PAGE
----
Blockchain technology is still largely associated with buying and selling bitcoin, but the healthcare industry has been looking to adopt blockchain as a solution to several medical data management issues.
A patient’s medical history can sometimes show discrepancies over time, as patients may switch doctors, and providers may use different electronic medical systems. Patients’ data is also constantly being re-entered into the system, allowing errors to potentially slip through. A medical information system with errors can leave patients and providers vulnerable to incorrect billing and fraud. In 2016 alone, Medicare fraud was responsible for about $30 million in losses in the United States. On a global scale, fraud and misuse has led to an estimated loss of $455 billion a year, according to John Meara and his fellow global health researchers from Harvard Medical School.
Many leaders in healthcare are looking to implement blockchain to create a common database of information so that doctors and insurance providers can accurately and efficiently update patients’ records, reduce time spent on administrative duties, and increase security and privacy for all parties involved. According to Heather Fraser, the Global Life Sciences and Healthcare Lead at IBM, “data captured on blockchains can be shared in real time across a group of individuals and institutions. Every event or transaction is time-stamped and becomes part of a long chain, or permanent record, which can’t be tampered with after the fact.”
Progress has already begun, as the Massachusetts Institute of Technology has been developing a blockchain system. MedRec aims to create a “tamper-proof chain of content,” where consumers can access and grant access to their medical records. On its website, MedRec writes that the system “prioritizes patient agency,” and describes the situation to be “much like consumer finance, where an individual may have several bank accounts, credit cards, loans, and assets but no unified way to access and control them,” but with MedRec, there would be no transaction fees, or currency exchanges, as everything is within the same system. According to The Wall Street Journal, “success of the system – or any similar system – will depend on large numbers of providers and doctors opting in to the program.”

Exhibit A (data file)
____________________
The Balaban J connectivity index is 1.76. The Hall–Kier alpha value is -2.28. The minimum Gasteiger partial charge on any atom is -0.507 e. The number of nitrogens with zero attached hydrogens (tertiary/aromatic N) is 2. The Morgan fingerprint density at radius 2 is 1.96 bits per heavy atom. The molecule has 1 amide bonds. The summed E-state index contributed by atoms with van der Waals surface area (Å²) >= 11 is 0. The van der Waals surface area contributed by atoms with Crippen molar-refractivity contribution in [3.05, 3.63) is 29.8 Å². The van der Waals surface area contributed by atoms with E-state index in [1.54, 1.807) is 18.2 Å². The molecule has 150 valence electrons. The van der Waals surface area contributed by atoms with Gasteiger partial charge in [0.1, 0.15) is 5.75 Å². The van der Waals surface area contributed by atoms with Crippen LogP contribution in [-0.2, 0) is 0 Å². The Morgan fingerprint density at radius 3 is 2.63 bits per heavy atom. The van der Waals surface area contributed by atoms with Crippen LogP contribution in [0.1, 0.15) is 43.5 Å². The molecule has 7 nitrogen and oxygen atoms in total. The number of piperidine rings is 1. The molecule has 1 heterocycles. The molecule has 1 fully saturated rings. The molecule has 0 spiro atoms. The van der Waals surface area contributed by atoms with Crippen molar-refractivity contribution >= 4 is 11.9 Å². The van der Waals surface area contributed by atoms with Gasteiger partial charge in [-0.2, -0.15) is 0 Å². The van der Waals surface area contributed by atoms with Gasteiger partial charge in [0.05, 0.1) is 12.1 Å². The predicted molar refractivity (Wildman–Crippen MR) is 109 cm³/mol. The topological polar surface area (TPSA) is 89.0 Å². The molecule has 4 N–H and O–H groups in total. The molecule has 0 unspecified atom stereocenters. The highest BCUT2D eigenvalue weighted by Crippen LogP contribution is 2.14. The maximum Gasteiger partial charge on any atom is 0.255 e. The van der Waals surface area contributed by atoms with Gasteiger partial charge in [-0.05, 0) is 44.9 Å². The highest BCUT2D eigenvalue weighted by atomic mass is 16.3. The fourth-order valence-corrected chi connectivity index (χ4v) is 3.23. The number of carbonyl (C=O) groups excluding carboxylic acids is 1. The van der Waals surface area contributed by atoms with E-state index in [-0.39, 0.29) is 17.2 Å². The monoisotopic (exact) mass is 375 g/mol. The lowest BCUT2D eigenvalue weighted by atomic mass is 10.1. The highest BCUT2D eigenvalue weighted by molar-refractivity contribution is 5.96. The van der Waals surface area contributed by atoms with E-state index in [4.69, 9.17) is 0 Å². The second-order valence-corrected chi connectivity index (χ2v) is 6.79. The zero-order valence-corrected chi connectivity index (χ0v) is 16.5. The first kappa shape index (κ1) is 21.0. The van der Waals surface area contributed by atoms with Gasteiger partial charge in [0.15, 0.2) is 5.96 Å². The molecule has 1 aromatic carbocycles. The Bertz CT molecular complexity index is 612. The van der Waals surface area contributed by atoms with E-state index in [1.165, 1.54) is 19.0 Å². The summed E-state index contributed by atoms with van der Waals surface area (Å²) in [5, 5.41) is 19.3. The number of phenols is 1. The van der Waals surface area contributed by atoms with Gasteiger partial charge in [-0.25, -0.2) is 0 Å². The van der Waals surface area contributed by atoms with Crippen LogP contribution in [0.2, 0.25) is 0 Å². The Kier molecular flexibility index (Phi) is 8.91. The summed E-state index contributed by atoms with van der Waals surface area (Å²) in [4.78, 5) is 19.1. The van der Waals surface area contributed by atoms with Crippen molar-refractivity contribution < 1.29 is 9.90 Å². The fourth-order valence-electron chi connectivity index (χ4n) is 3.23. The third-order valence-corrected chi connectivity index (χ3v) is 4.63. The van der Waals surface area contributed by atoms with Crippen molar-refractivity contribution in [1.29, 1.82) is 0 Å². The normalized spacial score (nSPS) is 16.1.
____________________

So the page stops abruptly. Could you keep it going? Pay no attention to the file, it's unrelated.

Patient medical records is not the only aspect of the healthcare industry that is adopting blockchain technology. Pharmaceutical companies and drug suppliers are also looking to address the production and distribution of counterfeit drugs. Forbes reports that companies hope to use blockchain to track each step of the supply chain to avoid further loss, especially since blockchain can also provide proof of ownership of each drug at any stage in production.
Other uses for blockchain in the healthcare industry range from granting consumers the ability to verify a health professional’s licensing to processing insurance claims more effectively. For instance, as The Wall Street Journal reports, a Nashville-based health network called Change Healthcare unites 800,000 physicians, 117 dentists, and 60,000 pharmacies to consolidate and process insurance claims. With this system, patients no longer have to call to verify information with several parties. According to Emily Vaughn, the blockchain product development director at Change Healthcare, the system can handle about 50 million events daily, and since everything operates in real time, she says that anyone would, “know at what stage in the life cycle the claim is in…there’s a shared understanding of what the next steps are.” Moreover, since blockchain is built on a decentralized network, where information is not stored onto only one computer, Vaughn says that “it’s more resistant to attack and manipulation.”
Blockchain technology continues to be on the radar as more and more companies seek to find address issues and cut down costs for consumers and industries. As Meara writes, “blockchain technology can help us dissolve transnational financing barriers, ease inequitable capital access and build more efficient means of distributing help where it is needed most. And it can do this all while curbing fraud with unprecedented transparency.”
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